“No one is born hating another person because of the color of his skin, or his background, or his religion. People must learn to hate, and if they can learn to hate, they can be taught to love, for love comes more naturally to the human heart than its opposite.” Nelson Mandela, Long Walk to Freedom
With the passing of Nelson Mandela or “Madiba”, the familiar name most used by South Africans ( “Madiba” is derived from the clan that Mandela belonged to. It was taken from the name of an 18th century Transkei chief) , I am reminded of William Ernest Henley’s poem ‘Invictus’ which he first published in 1875 in a book entitled Life and Death. ‘Invictus’ is latin for “unconquered or undefeated”. It was a poem that inspired and brought strength to Madiba while he was in prison on Robben Island in South Africa for 27 years. He wrote it on a scrap of paper and every time he was feeling like giving up and giving into his sadness and despair, he would read it.It inspired him to not let hate and revenge eat up his heart and soul and showed him that forgiving was more uplifting than revenge.
Invictus was also the title of a 2009 Clint Eastwood film starring Matt Damon and Morgan Freeman. It tells the story of the South African rugby team whom Mandela inspires to win the World Championship by sharing his love the poem Invictus.
I thought it would be fitting to print this poem again upon the passing of this noble giant who inspired so many as had done Martin Luther King before him. This poem also later served Mandela well when he became leader of South Africa. He was not only able to break the shackles of apartheid to become his country’s first native African president but he was also able to break the barriers of class and protocol to become the most beloved leader of his African nation. Mandela was also known as ‘Tata’ (in the language of Mandela’s Xhosa tribe, the word simply means “father”) and South Africa’s media would frequently use it to speak about their benevolent leader. He made people forget his race which was probably his biggest victory of all. He wanted everyone to be considered the same in order to form a better union where all could benefit for the common good. Here is a moving scene in the movie Invictus in which Morgan Freeman reads part of the poem:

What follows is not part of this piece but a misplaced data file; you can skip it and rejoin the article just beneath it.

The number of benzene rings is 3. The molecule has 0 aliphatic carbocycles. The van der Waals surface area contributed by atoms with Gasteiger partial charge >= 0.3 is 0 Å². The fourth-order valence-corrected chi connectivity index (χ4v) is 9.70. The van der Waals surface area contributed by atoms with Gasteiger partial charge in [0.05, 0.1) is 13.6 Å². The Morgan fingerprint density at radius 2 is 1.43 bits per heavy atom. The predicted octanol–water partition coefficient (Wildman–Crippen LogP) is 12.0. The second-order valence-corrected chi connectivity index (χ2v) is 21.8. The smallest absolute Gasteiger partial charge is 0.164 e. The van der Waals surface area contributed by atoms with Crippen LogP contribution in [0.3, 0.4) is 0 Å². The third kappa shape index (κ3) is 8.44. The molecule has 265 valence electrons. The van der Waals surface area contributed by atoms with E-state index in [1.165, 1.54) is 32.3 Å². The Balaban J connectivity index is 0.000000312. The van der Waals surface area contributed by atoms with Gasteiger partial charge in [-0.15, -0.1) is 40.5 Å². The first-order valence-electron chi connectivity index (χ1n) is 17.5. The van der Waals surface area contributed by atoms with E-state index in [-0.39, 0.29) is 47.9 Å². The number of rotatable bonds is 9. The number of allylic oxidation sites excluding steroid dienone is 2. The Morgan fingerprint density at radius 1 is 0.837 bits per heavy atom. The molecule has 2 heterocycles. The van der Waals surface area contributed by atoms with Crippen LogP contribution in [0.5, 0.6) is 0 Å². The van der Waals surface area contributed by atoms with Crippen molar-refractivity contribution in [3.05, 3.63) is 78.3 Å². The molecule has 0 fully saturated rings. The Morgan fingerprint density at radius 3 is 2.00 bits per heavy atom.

Out of the night that covers me,
Black as the Pit from pole to pole,
I thank whatever gods may be
For my unconquerable soul.
In the fell clutch of circumstance
I have not winced nor cried aloud.
Under the bludgeonings of chance
My head is bloody, but unbowed.
Beyond this place of wrath and tears
Looms but the Horror of the shade,
And yet the menace of the years
Finds, and shall find, me unafraid.
It matters not how strait the gate,
How charged with punishments the scroll.
I am the master of my fate:
I am the captain of my soul.
Noires comme un puits où l’on se noie
Je rends grâce aux dieux, quels qu’ils soient
Pour mon âme invincible et fière.Dans de cruelles circonstances
Je n’ai ni gémi ni pleuré
Meurtri par cette existence
Je suis debout, bien que blessé.En ce lieu de colère et de pleurs
Se profile l’ombre de la Mort
Je ne sais ce que me réserve le sort
Mais je suis, et je resterai sans peur.Aussi étroit soit le chemin
Nombreux, les châtiments infâmes
Je suis le maître de mon destin
Je suis le capitaine de mon âme.William Ernest Henley (1843-1903)